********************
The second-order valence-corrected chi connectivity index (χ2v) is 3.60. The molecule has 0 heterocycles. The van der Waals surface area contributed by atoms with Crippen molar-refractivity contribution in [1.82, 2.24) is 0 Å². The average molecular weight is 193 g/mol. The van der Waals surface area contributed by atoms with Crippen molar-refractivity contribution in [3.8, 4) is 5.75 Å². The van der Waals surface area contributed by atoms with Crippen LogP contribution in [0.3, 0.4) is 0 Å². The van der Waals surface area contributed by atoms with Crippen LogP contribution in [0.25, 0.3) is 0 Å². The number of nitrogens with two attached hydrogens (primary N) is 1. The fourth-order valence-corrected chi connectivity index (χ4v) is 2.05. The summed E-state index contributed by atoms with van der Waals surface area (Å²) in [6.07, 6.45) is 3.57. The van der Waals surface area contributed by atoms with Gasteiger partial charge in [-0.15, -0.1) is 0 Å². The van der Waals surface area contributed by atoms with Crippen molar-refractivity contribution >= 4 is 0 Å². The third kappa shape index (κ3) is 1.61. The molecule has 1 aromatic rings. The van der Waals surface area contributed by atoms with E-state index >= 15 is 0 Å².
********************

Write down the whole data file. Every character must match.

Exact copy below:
The second-order valence-corrected chi connectivity index (χ2v) is 3.60. The molecule has 0 heterocycles. The van der Waals surface area contributed by atoms with Crippen molar-refractivity contribution in [1.82, 2.24) is 0 Å². The average molecular weight is 193 g/mol. The van der Waals surface area contributed by atoms with Crippen molar-refractivity contribution in [3.8, 4) is 5.75 Å². The van der Waals surface area contributed by atoms with Crippen LogP contribution in [0.3, 0.4) is 0 Å². The van der Waals surface area contributed by atoms with Crippen LogP contribution in [0.25, 0.3) is 0 Å². The number of nitrogens with two attached hydrogens (primary N) is 1. The fourth-order valence-corrected chi connectivity index (χ4v) is 2.05. The summed E-state index contributed by atoms with van der Waals surface area (Å²) in [6.07, 6.45) is 3.57. The van der Waals surface area contributed by atoms with Gasteiger partial charge in [-0.15, -0.1) is 0 Å². The van der Waals surface area contributed by atoms with Crippen molar-refractivity contribution >= 4 is 0 Å². The third kappa shape index (κ3) is 1.61. The molecule has 1 aromatic rings. The van der Waals surface area contributed by atoms with E-state index >= 15 is 0 Å².